|Zine El Abidine Ben Ali is facing a total of 18 charges [EPA]
Former Tunisian president Zine El Abidine Ben Ali and his wife Leila Trabelsi have been charged with "plotting against the "internal security of the state", the justice ministry has announced.
Charges also include the "instigation of disorder, murders and looting", state media quoted ministry as saying on Wednesday.
A court in the central city of Sousse is also looking into whether the death of four youths who were shot dead in the town of Ouardanine during the unrest that led to Ben Ali's ouster, can be linked to the former presidential couple and a nephew.
Families of the four accuse security forces of having ordered to shoot demonstrators opposing the flight of the nephew, Kais Ben Ali, the TAP news agency reported.
In all, the former leader faces 18 lawsuits including homicide, drug use and drug trafficking, said justice minister Lazhar Karoui Chebbi.
He said in mid-April that the government was trying to have Ben Ali extradited from Saudi Arabia where he fled in mid-January. Tunisian authorities also asked the Saudis for details on the ousted president's health after rumors surfaced he'd been ill or possibly died.
A United Nations mission has said at least 219 people were killed in the unrest that occurred in the North African country for weeks.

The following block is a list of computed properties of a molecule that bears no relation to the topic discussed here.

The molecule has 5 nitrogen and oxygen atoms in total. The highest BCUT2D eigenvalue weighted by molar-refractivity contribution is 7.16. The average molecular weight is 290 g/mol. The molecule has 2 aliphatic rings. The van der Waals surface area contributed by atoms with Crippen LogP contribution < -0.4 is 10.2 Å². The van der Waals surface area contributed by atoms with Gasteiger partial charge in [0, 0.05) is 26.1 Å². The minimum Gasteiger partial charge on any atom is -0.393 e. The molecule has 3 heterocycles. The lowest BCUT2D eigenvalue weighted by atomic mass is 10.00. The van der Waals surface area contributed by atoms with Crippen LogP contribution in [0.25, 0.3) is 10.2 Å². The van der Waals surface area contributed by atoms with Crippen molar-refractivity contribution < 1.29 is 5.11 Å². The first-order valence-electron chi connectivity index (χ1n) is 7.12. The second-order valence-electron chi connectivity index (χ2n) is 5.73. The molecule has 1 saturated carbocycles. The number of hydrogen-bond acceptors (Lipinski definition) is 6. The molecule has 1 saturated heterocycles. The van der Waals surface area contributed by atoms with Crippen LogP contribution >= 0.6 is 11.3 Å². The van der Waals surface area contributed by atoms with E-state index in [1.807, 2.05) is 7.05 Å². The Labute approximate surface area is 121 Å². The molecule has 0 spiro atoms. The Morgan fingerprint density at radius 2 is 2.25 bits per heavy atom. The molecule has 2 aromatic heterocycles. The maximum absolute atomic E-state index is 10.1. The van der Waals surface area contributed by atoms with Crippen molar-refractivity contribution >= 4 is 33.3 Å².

A women's rights group has also alleged that security forces raped, tortured and robbed people during
The Ben Ali and Trabelsi extended families were notoriously corrupt - with business interests in nearly every sector of the Tunisian economy - and the target of much public outrage after the regime fell.
'Urgent budgetary aid'
The country's tourism-dependent economy has struggled in the wake of the upheaval.
The revolution in Egypt and continued fighting in neighbouring Libya - which has recently spilled over onto Tunisian soil - have only made matters worse.
Robert Zoellick, the World Bank president, announced that the bank had granted Tunisia $500 million in "urgent budgetary aid".
Speaking at a news conference on Wednesday during a visit to the capital Tunis, he said the African Development Bank has agreed to provide the funds.
He added that the money is aimed at supporting "reforms to improve governance, transparency, laws on freedom of association, and on efforts to create jobs and promote poor regions".
Tunisia's revolution - the first of many revolts that have spread throughout the Arab world this year - began in late December in one of the country's poorest areas.